Rebels say the unusually intense airstrikes have prompted civilians to flee to the countryside and could portend a government ground offensive against the opposition-held half of the city, which has been divided for a year and half by grueling fighting.
The air campaign’s timing — five weeks ahead of an international peace conference — also suggests that Syrian President Bashar Assad could be trying to strengthen his position on the ground while exposing the opposition’s weaknesses before sitting down at the negotiating table.
The stakes are high in the battle for Aleppo, Syria’s largest city and a former commercial and industrial hub. For the government, wresting back control of the entire city would deal a devastating blow to the rebels’ morale and throw doubt on the opposition’s long-term hold on the vast territory in northern Syria that it has captured over the past two years.
Since it began on Sunday, the government air assault has hammered more than a dozen neighborhoods in the rebel-held areas of Aleppo. The campaign has killed at least 189 people and wounded 879, the aid organization Doctors Without Borders said in a statement Wednesday.
Witness says she tried to help woman before she was fatally shot on porch in suburban Detroit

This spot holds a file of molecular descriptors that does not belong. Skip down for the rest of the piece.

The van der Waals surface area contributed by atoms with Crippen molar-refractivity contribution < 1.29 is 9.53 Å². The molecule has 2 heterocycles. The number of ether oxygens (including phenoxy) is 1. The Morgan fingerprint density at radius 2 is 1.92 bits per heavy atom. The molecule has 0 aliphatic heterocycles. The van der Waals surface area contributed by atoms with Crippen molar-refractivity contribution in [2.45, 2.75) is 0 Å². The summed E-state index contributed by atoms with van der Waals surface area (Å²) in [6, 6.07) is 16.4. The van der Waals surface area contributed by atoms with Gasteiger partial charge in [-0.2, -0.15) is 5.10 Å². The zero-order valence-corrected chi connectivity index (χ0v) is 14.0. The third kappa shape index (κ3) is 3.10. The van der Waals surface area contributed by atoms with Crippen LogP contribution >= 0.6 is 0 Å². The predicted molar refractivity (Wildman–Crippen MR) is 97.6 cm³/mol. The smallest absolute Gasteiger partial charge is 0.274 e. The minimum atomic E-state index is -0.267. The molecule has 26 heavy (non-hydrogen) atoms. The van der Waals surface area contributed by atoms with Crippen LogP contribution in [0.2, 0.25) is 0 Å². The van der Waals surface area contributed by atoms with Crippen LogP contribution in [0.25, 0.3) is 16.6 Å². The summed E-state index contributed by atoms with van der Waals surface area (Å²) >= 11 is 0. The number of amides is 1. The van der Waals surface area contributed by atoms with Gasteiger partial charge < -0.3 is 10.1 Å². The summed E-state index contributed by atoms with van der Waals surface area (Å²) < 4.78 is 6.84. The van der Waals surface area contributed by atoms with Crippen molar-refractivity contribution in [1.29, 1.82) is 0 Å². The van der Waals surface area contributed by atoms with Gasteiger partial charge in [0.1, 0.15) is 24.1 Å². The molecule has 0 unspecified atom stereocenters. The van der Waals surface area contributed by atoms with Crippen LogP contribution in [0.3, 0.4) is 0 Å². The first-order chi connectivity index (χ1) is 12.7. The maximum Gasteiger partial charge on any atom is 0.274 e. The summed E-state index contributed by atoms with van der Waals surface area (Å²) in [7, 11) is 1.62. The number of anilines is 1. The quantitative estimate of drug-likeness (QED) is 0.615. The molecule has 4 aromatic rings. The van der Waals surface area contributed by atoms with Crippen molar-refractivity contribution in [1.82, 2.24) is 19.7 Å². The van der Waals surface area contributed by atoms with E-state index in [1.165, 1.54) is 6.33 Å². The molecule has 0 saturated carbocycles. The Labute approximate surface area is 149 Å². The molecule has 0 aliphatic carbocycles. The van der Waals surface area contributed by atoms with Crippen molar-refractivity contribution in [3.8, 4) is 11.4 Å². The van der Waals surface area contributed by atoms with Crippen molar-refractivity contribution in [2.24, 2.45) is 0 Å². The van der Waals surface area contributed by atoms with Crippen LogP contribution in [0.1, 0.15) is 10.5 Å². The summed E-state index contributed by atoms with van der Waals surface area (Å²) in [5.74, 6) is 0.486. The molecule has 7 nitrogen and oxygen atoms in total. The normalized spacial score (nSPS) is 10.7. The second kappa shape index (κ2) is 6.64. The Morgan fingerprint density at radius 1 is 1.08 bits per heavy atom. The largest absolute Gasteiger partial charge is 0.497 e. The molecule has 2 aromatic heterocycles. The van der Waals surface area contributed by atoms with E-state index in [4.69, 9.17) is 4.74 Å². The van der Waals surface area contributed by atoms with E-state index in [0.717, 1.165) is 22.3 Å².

DEARBORN HEIGHTS, Mich. (AP) — A young, drunk woman fatally shot on a man’s porch in suburban Detroit was hurt, scared and confused a few hours earlier when she crashed her vehicle into a parked car, a witness testified Wednesday.
Carmen Beasley provided details about the hours preceding the death of Renisha McBride, 19, who was shot in the face by a 54-year-old homeowner in the dark, early morning of Nov. 2.
Dearborn Heights Judge David Turfe must determine if there’s enough evidence to send Theodore Wafer to trial on a second-degree murder charge. Defense attorneys claim he feared for his life, but prosecutors say the shooting was not justified. More testimony is scheduled for Thursday.
Beasley said she heard a “boom” outside her Detroit home about 1 a.m. and discovered that her car had been smashed. She called 911, went outside and found McBride, who had walked away but returned to the scene.
McBride was bleeding and pressing her hands to her head, Beasley testified.